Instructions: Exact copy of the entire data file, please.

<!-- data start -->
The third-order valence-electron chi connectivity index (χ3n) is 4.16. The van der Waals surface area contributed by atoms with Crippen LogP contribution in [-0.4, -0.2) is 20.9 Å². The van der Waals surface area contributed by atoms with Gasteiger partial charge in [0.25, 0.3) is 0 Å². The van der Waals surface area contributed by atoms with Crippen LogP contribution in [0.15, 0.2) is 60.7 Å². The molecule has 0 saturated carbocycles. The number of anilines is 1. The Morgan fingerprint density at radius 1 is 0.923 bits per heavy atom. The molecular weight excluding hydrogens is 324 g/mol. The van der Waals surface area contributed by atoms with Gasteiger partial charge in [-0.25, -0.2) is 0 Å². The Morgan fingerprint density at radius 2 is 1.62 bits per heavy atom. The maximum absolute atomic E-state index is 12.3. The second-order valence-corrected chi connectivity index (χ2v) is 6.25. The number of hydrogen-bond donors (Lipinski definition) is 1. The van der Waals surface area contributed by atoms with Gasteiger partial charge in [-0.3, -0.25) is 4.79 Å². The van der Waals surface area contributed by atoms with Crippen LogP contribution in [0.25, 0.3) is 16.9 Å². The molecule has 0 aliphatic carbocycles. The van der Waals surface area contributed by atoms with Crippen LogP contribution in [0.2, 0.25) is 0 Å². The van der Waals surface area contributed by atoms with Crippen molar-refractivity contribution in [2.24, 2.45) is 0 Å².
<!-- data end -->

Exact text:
The third-order valence-electron chi connectivity index (χ3n) is 4.16. The van der Waals surface area contributed by atoms with Crippen LogP contribution in [-0.4, -0.2) is 20.9 Å². The van der Waals surface area contributed by atoms with Gasteiger partial charge in [0.25, 0.3) is 0 Å². The van der Waals surface area contributed by atoms with Crippen LogP contribution in [0.15, 0.2) is 60.7 Å². The molecule has 0 saturated carbocycles. The number of anilines is 1. The Morgan fingerprint density at radius 1 is 0.923 bits per heavy atom. The molecular weight excluding hydrogens is 324 g/mol. The van der Waals surface area contributed by atoms with Gasteiger partial charge in [-0.25, -0.2) is 0 Å². The Morgan fingerprint density at radius 2 is 1.62 bits per heavy atom. The maximum absolute atomic E-state index is 12.3. The second-order valence-corrected chi connectivity index (χ2v) is 6.25. The number of hydrogen-bond donors (Lipinski definition) is 1. The van der Waals surface area contributed by atoms with Gasteiger partial charge in [-0.3, -0.25) is 4.79 Å². The van der Waals surface area contributed by atoms with Crippen LogP contribution in [0.25, 0.3) is 16.9 Å². The molecule has 0 aliphatic carbocycles. The van der Waals surface area contributed by atoms with Crippen LogP contribution in [0.2, 0.25) is 0 Å². The van der Waals surface area contributed by atoms with Crippen molar-refractivity contribution in [2.24, 2.45) is 0 Å².